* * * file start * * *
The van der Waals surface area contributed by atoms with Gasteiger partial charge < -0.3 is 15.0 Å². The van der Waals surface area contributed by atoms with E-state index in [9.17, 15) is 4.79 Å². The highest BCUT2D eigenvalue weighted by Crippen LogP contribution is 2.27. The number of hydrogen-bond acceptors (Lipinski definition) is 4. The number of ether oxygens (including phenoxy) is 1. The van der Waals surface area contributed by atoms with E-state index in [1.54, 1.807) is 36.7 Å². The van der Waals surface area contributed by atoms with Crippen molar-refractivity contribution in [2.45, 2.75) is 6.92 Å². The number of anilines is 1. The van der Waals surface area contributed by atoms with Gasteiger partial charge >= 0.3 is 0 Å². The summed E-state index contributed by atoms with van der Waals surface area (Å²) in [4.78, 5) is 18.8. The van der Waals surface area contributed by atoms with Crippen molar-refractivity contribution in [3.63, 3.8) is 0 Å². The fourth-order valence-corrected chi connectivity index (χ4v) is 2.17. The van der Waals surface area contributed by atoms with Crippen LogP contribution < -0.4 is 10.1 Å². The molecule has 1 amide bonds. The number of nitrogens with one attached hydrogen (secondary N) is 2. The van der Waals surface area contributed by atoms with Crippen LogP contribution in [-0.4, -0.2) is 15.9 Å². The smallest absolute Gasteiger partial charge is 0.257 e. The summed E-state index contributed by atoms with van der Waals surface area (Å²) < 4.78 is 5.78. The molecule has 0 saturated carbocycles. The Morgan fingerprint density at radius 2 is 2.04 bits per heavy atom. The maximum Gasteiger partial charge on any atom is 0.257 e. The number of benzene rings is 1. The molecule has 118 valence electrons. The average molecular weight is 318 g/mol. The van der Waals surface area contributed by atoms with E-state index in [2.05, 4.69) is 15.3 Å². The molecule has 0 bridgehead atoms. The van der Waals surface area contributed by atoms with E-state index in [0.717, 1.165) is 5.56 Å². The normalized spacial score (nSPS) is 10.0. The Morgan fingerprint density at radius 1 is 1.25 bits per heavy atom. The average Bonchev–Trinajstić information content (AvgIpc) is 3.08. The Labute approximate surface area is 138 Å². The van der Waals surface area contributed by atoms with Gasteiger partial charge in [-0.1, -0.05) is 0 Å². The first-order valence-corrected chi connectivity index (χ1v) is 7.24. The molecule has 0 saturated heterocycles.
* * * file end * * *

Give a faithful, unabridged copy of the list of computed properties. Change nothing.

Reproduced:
The van der Waals surface area contributed by atoms with Gasteiger partial charge < -0.3 is 15.0 Å². The van der Waals surface area contributed by atoms with E-state index in [9.17, 15) is 4.79 Å². The highest BCUT2D eigenvalue weighted by Crippen LogP contribution is 2.27. The number of hydrogen-bond acceptors (Lipinski definition) is 4. The number of ether oxygens (including phenoxy) is 1. The van der Waals surface area contributed by atoms with E-state index in [1.54, 1.807) is 36.7 Å². The van der Waals surface area contributed by atoms with Crippen molar-refractivity contribution in [2.45, 2.75) is 6.92 Å². The number of anilines is 1. The van der Waals surface area contributed by atoms with Gasteiger partial charge >= 0.3 is 0 Å². The summed E-state index contributed by atoms with van der Waals surface area (Å²) in [4.78, 5) is 18.8. The van der Waals surface area contributed by atoms with Crippen molar-refractivity contribution in [3.63, 3.8) is 0 Å². The fourth-order valence-corrected chi connectivity index (χ4v) is 2.17. The van der Waals surface area contributed by atoms with Crippen LogP contribution < -0.4 is 10.1 Å². The molecule has 1 amide bonds. The number of nitrogens with one attached hydrogen (secondary N) is 2. The van der Waals surface area contributed by atoms with Crippen LogP contribution in [-0.4, -0.2) is 15.9 Å². The smallest absolute Gasteiger partial charge is 0.257 e. The summed E-state index contributed by atoms with van der Waals surface area (Å²) < 4.78 is 5.78. The molecule has 0 saturated carbocycles. The Morgan fingerprint density at radius 2 is 2.04 bits per heavy atom. The maximum Gasteiger partial charge on any atom is 0.257 e. The number of benzene rings is 1. The molecule has 118 valence electrons. The average molecular weight is 318 g/mol. The van der Waals surface area contributed by atoms with E-state index in [2.05, 4.69) is 15.3 Å². The molecule has 0 bridgehead atoms. The van der Waals surface area contributed by atoms with E-state index in [0.717, 1.165) is 5.56 Å². The normalized spacial score (nSPS) is 10.0. The Morgan fingerprint density at radius 1 is 1.25 bits per heavy atom. The average Bonchev–Trinajstić information content (AvgIpc) is 3.08. The Labute approximate surface area is 138 Å². The van der Waals surface area contributed by atoms with Gasteiger partial charge in [-0.1, -0.05) is 0 Å². The first-order valence-corrected chi connectivity index (χ1v) is 7.24. The molecule has 0 saturated heterocycles.